• Born in Strasbourg, Elizabeth Sombart studied piano from the age of seven. She studied all over the world with various teachers, including Bruno-Leonardo Gelber, Peter Feuchtwanger, Hilde Langer-Rühl and Sergiu Celibidache. Elizabeth recieved the rank of Chevalier de l’Ordre National du Mérite in 2006 and then was awarded the Chevalier de l’Ordre des Arts et des Lettres in 2008, both in reference to her career in music. Elizabeth has a strong relationship with the RPO and will be continuing this Beethoven Piano Concerto cycle with them over the coming months. Beethoven is one of the single most influential figure in the history of Western music. Starting out with Mozart and Haydn as his spiritual mentors; he wrestled off the shackles of 18th century Classicism, forging uncompromising musical landscapes with a visionary intensity that left most musicians quivering in his wake. For centuries, music had lagged behind the other arts, but with Beethoven’s iron-clad will, it found itself at the cutting edge of social change.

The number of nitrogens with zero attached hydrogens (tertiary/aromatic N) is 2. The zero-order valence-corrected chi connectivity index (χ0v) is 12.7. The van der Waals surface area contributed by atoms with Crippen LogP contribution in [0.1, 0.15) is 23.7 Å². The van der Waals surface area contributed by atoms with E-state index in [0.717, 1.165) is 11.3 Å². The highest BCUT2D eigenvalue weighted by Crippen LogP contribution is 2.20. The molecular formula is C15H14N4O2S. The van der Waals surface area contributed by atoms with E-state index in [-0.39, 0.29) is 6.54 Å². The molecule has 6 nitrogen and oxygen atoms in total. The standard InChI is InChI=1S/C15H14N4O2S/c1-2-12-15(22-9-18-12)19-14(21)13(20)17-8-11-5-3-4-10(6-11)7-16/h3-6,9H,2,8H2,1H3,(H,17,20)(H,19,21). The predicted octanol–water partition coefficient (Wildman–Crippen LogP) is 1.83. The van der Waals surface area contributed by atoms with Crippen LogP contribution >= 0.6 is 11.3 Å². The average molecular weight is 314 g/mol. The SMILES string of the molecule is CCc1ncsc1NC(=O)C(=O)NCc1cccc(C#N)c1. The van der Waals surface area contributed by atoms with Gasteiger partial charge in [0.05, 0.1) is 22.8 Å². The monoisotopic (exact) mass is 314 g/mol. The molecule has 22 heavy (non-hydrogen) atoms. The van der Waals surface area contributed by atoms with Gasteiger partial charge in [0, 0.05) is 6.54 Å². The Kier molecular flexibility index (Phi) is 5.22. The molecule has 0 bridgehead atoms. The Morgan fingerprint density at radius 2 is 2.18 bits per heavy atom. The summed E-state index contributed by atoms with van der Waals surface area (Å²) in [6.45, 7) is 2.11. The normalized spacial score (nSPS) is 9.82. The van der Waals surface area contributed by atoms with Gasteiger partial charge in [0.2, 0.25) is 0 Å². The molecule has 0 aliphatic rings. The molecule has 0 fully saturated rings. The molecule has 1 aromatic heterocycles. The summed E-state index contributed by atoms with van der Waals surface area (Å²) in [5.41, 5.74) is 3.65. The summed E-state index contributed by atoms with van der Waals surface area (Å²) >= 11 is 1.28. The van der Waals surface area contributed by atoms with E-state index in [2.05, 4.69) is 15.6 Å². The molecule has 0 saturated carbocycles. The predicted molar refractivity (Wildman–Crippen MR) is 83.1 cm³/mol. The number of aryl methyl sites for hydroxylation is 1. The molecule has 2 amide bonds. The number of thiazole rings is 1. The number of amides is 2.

• The highly anticipated recording of Thomas Adès and the Britten Sinfonia playing Beethoven and Barry; specifcally the Beethoven Symphony Cycle and a selection of Barry’s works. This CD features Beethoven’s first three symphonies, interspersed with Barry’s piece Beethoven and his Piano Concerto. Beethoven intended to stake his claim to be the rightful successor to the Viennese classical tradition with the first of his symphonies, premiered in 1800. He had already began to lose his hearing by this point, and when he composed his second symphony, he placed on the page his spirit of defiance and determination against his deafness. The third marks a significant turning point in his style, as well as in the framwork of how a symphony was expected to be composed. Gerald Barry grew up in rural Ireland. His music shows us how his upbringing had an effect on his compositional style - giving a piece a title such as Beethoven would suggest an attempt at emulating his legacy nearly two centuries after his death. Do not be fooled by this however; his music shows his major influence from radio, moving from the sublime and the ridiculous with carefree abandon.   All downloads include booklets.